This passage is from The Children's Bach by Helen Garner
The edifice trembles.
Athena stops eating, though she still buys food and prepares it. Her clothes hang off her, but her husband’s and her children’s are still clean and ready. She starts to walk by herself at night, she can hardly wait to be out of the house, they cannot seize her attention once the sun has set, her eyes will wander away to the open door, and Dexter knows he is not invited. She comes back after they have gone to sleep, and yet wakes before them. Her sexual life is solitary: she comes to visions of meadows full of flowers, white ones floating like a cloud above tangled green stalks, or to visions of great machines, or of galleries, endless, with high deep windows and velvet curtains and noble pieces of furniture, leather-trimmed, Florentine galleries along which her disembodied consciousness progresses to a stately pulse.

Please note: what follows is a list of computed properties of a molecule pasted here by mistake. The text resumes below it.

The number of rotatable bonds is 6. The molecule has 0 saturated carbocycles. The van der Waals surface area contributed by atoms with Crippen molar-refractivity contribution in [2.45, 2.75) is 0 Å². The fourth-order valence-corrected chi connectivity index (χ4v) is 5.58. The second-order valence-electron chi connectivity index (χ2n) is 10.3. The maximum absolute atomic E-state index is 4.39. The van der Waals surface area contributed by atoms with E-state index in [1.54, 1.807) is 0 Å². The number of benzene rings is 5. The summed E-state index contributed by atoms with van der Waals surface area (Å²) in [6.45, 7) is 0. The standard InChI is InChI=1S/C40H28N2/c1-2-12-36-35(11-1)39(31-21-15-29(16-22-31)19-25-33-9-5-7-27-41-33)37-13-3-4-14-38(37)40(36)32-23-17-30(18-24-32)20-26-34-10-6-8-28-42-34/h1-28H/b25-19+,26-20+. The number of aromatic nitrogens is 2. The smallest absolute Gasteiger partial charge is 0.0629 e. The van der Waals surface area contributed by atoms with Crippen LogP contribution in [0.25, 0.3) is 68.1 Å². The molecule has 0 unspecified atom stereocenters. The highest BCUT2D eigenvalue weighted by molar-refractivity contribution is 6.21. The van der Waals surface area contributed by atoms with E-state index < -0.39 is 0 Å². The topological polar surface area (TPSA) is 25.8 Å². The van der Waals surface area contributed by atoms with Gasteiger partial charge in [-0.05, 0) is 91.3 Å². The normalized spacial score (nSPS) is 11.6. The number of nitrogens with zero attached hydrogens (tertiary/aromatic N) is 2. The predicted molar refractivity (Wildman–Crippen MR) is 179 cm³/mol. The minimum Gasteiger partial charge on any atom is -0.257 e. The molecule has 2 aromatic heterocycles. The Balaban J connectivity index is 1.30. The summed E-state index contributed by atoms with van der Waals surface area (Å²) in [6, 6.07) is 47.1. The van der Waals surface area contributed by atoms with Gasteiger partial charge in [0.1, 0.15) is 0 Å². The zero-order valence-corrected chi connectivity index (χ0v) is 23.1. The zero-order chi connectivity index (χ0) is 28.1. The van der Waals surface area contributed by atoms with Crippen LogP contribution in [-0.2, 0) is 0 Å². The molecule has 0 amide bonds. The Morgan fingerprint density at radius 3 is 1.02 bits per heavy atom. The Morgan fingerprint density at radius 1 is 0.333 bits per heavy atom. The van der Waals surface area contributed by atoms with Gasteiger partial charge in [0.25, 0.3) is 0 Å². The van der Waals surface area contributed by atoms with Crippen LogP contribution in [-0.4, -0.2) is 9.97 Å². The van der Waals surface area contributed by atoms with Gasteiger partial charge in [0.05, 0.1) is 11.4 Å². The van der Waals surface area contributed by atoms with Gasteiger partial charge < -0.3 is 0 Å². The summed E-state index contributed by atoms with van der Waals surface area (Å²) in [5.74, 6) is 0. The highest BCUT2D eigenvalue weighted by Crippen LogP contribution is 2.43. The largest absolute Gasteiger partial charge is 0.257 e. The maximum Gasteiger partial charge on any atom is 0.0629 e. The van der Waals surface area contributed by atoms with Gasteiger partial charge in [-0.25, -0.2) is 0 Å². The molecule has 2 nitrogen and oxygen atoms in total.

A) Is "she comes to visions of meadows full of flowers" the same as "she has visions of meadows full of flowers"? or she imagines she is on meadows full of flowers?
B) Does "along which her disembodied consciousness progresses to a stately pulse" mean "along Florentine galleries her spiritual consciousness progresses to a stately rhythm?" (I think here pulse refer to rhythm of a great music)